Understand the Belt and Road Initiative (BRI) in a regional country-by-country guide from Asia, Malaysia, and the Forest City to Africa, Egypt, and the New Cairo.
China Heralds A New Global Economy.
Just as China was at the heart of the ancient Silk Road, a contemporary globalization for the modern era will be created that reflects its position as the economic centre and future of the world.
The Belt and Road Initiative will be the manifestation of the Chinese Dream and Chinese Century that it will come to define.
The Belt and Road will transform the rest of the world by solving its infrastructural, trading, logistical, and technological deficits. The economic future dynamism is Asia and increasingly Africa. Latin America and Europe will also benefit too.
The BRI is open to all (with already at least 139 countries representing 70% of the global population participating) and about bringing the world together under a shared heritage and vision where cooperation and interdependence are fundamental. There are distinct elements of ancient philosophy in the form of tiān xià (天下) and Taoism in its nature therefore.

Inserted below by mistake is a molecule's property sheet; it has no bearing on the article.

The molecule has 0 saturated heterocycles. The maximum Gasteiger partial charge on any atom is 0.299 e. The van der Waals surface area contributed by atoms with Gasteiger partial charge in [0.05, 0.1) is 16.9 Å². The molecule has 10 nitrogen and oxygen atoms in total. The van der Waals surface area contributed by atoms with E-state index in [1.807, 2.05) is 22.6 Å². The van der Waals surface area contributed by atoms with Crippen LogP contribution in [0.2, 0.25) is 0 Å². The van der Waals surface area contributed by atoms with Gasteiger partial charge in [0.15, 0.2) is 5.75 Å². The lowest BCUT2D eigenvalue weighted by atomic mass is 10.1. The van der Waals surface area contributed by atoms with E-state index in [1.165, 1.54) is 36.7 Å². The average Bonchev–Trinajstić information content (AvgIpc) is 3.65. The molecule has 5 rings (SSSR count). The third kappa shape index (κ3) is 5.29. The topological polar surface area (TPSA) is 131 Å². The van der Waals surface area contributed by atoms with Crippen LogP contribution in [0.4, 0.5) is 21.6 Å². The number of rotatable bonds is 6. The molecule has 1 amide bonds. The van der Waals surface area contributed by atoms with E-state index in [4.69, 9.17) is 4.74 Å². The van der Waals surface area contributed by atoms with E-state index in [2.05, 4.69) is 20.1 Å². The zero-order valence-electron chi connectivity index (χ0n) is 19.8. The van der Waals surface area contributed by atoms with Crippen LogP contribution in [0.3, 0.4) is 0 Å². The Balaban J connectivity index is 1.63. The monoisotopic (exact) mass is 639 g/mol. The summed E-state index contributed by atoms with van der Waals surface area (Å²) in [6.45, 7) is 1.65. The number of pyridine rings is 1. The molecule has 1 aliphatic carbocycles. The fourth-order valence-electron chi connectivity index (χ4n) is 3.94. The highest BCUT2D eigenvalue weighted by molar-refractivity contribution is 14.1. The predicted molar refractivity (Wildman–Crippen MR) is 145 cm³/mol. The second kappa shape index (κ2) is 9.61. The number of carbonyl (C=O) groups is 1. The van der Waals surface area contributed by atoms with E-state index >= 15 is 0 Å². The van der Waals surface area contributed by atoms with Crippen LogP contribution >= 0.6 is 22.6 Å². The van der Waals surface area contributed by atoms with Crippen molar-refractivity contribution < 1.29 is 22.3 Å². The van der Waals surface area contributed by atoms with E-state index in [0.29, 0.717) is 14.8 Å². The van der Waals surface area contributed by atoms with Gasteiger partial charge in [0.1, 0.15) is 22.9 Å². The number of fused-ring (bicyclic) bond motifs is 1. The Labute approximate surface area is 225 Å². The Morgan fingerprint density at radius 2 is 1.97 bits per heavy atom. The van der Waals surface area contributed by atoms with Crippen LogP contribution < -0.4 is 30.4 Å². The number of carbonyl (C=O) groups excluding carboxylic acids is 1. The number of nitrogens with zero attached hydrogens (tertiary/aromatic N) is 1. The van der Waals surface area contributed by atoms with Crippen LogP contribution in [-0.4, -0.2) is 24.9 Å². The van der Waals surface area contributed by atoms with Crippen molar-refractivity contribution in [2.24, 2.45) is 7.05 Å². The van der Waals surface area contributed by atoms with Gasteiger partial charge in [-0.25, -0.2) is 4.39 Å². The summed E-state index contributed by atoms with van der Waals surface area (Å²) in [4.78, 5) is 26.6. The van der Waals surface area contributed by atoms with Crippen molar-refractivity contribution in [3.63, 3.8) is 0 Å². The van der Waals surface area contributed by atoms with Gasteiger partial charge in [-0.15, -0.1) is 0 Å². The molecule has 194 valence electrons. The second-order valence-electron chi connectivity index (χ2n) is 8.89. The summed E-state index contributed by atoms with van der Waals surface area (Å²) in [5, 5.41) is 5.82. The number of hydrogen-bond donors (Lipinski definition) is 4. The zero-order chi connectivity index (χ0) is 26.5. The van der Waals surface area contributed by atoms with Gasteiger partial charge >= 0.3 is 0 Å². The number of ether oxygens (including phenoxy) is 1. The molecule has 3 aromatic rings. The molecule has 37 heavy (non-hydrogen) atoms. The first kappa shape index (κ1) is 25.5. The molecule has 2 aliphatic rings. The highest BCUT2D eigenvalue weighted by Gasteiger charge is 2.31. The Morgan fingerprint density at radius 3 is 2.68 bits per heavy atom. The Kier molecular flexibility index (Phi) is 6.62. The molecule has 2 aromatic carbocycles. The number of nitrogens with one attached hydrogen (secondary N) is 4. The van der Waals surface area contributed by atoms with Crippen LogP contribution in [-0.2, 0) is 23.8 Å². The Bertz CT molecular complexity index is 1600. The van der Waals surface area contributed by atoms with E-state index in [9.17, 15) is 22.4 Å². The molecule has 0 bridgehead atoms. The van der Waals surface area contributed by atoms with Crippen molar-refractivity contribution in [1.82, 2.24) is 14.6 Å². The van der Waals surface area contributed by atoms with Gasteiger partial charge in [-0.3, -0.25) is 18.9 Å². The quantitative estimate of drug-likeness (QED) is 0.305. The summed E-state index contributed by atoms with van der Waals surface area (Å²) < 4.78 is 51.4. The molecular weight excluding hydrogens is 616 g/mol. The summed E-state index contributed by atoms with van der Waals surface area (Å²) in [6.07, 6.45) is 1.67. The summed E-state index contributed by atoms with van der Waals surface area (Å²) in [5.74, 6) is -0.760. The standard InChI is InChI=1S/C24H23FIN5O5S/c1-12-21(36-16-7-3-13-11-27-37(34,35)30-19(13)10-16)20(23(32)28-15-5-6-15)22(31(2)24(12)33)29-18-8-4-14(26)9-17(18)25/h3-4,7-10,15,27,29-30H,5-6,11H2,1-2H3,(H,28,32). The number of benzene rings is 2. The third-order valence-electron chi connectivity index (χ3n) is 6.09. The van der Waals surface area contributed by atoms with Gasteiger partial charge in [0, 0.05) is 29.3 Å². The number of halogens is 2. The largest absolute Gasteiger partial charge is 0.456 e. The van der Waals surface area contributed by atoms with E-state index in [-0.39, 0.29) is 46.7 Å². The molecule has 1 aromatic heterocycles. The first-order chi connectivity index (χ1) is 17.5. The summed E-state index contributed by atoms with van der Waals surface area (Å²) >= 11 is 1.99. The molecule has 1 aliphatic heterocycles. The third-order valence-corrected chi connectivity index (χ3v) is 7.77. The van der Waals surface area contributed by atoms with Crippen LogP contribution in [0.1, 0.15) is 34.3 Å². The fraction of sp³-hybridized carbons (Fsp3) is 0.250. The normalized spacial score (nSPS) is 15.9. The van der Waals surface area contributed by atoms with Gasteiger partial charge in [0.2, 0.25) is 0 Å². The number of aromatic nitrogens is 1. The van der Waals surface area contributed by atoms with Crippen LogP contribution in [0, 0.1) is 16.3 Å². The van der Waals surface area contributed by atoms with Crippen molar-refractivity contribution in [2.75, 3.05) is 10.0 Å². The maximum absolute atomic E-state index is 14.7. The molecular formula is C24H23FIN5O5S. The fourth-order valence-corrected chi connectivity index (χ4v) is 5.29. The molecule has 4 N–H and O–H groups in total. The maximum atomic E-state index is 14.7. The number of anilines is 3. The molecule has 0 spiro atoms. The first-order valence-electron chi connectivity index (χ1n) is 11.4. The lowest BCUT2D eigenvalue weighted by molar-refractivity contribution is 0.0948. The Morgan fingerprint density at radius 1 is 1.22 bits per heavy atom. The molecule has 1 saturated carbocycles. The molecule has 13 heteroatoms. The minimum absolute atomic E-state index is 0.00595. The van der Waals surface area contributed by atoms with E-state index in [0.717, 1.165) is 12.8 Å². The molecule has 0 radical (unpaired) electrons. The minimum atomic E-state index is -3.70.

By building a transportation network of roads, railways, and ports, as well as catalysing early industrialising manufacturing bases and exporting Chinese advanced technological innovation, the long-latent entrepreneurial economic potential of the rest of the world will be harnessed and brought to life lifting upwards of 40 million out of poverty along the way as their modernising economies leapfrog by building last.
Connected to China's rise will be a wider Asian Century already starting to be felt through India, Russia, and Turkey for example but will take on a further dimension in the Belt and Road as the likes of Vietnam, Pakistan, the Philippines, and Iran break into the world's 30 biggest economies and Indonesia scales the top four.
Further around the world Brazil, Mexico, Nigeria, and Egypt to name just a few will further consolidate the Rise of the Rest. Cities of the future with state-of-the-art technology are to be constructed in Cairo and Malaysia for example and new tech hubs will emerge in the likes of Kazakhstan, Kenya, Ethiopia, and Thailand.
The Belt and Road has many layers and is ever-growing; the beauty lies in its ambiguity; from six land corridors criss-crossing Eurasia, maritime routes from the Horn of Africa to the Arctic, academic and cultural collaboration, a 5G-IoT inspired digital data realm, to satellites and outer space. No stone it appears will be left unturned; the BRI is decidedly Chinese in its epic nature, vision, and ambition.